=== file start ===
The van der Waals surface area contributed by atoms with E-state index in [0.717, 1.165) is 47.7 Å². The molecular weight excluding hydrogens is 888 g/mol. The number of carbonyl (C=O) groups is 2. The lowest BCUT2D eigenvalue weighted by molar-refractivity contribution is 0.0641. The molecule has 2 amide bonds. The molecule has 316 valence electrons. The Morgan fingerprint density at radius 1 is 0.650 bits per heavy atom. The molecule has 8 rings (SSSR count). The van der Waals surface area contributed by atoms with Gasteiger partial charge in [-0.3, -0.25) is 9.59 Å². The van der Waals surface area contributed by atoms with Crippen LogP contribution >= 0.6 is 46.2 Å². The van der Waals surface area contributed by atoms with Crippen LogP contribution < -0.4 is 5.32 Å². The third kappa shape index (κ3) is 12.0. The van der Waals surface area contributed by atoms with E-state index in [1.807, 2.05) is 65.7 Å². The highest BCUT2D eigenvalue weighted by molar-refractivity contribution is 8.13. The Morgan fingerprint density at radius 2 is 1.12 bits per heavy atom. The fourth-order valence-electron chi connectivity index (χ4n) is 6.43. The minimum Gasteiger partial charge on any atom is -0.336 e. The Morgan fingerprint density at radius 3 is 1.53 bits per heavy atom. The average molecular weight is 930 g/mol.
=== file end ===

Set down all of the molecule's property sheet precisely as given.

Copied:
The van der Waals surface area contributed by atoms with E-state index in [0.717, 1.165) is 47.7 Å². The molecular weight excluding hydrogens is 888 g/mol. The number of carbonyl (C=O) groups is 2. The lowest BCUT2D eigenvalue weighted by molar-refractivity contribution is 0.0641. The molecule has 2 amide bonds. The molecule has 316 valence electrons. The Morgan fingerprint density at radius 1 is 0.650 bits per heavy atom. The molecule has 8 rings (SSSR count). The van der Waals surface area contributed by atoms with Gasteiger partial charge in [-0.3, -0.25) is 9.59 Å². The van der Waals surface area contributed by atoms with Crippen LogP contribution >= 0.6 is 46.2 Å². The van der Waals surface area contributed by atoms with Crippen LogP contribution < -0.4 is 5.32 Å². The third kappa shape index (κ3) is 12.0. The van der Waals surface area contributed by atoms with E-state index in [1.807, 2.05) is 65.7 Å². The highest BCUT2D eigenvalue weighted by molar-refractivity contribution is 8.13. The Morgan fingerprint density at radius 2 is 1.12 bits per heavy atom. The fourth-order valence-electron chi connectivity index (χ4n) is 6.43. The minimum Gasteiger partial charge on any atom is -0.336 e. The Morgan fingerprint density at radius 3 is 1.53 bits per heavy atom. The average molecular weight is 930 g/mol.